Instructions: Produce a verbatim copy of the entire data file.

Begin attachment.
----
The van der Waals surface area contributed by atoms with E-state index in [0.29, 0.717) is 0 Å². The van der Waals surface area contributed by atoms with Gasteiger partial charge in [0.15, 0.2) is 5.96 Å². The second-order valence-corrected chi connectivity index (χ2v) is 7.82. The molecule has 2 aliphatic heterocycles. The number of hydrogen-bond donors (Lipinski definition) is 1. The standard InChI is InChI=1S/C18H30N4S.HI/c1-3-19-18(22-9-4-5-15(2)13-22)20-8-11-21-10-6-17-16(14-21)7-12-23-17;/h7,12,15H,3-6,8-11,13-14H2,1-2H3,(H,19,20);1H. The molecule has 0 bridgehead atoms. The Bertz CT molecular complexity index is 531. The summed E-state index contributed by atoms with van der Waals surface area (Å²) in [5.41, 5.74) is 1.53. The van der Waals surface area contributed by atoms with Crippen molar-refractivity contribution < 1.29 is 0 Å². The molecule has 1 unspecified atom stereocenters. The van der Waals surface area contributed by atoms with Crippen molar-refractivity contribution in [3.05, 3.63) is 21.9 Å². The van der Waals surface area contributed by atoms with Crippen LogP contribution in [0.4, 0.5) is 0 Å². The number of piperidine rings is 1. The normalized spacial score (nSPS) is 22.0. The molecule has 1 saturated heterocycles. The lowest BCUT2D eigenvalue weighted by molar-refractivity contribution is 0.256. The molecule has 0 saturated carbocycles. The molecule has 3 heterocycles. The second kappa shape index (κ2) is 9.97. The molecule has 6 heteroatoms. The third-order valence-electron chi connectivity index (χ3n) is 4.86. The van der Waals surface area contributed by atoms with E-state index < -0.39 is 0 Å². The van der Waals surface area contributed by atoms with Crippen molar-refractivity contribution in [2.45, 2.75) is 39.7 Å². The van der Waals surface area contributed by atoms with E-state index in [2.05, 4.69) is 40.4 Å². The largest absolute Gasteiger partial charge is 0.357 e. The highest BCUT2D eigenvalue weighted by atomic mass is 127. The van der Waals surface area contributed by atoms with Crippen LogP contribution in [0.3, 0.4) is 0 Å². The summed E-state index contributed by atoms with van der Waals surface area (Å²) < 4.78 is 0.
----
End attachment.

The van der Waals surface area contributed by atoms with E-state index in [0.29, 0.717) is 0 Å². The van der Waals surface area contributed by atoms with Gasteiger partial charge in [0.15, 0.2) is 5.96 Å². The second-order valence-corrected chi connectivity index (χ2v) is 7.82. The molecule has 2 aliphatic heterocycles. The number of hydrogen-bond donors (Lipinski definition) is 1. The standard InChI is InChI=1S/C18H30N4S.HI/c1-3-19-18(22-9-4-5-15(2)13-22)20-8-11-21-10-6-17-16(14-21)7-12-23-17;/h7,12,15H,3-6,8-11,13-14H2,1-2H3,(H,19,20);1H. The molecule has 0 bridgehead atoms. The Bertz CT molecular complexity index is 531. The summed E-state index contributed by atoms with van der Waals surface area (Å²) in [5.41, 5.74) is 1.53. The van der Waals surface area contributed by atoms with Crippen molar-refractivity contribution < 1.29 is 0 Å². The molecule has 1 unspecified atom stereocenters. The van der Waals surface area contributed by atoms with Crippen molar-refractivity contribution in [3.05, 3.63) is 21.9 Å². The van der Waals surface area contributed by atoms with Crippen LogP contribution in [0.4, 0.5) is 0 Å². The number of piperidine rings is 1. The normalized spacial score (nSPS) is 22.0. The molecule has 1 saturated heterocycles. The lowest BCUT2D eigenvalue weighted by molar-refractivity contribution is 0.256. The molecule has 0 saturated carbocycles. The molecule has 3 heterocycles. The second kappa shape index (κ2) is 9.97. The molecule has 6 heteroatoms. The third-order valence-electron chi connectivity index (χ3n) is 4.86. The van der Waals surface area contributed by atoms with E-state index < -0.39 is 0 Å². The van der Waals surface area contributed by atoms with Crippen molar-refractivity contribution in [2.45, 2.75) is 39.7 Å². The van der Waals surface area contributed by atoms with E-state index in [2.05, 4.69) is 40.4 Å². The largest absolute Gasteiger partial charge is 0.357 e. The highest BCUT2D eigenvalue weighted by atomic mass is 127. The van der Waals surface area contributed by atoms with Crippen LogP contribution in [0.3, 0.4) is 0 Å². The summed E-state index contributed by atoms with van der Waals surface area (Å²) < 4.78 is 0.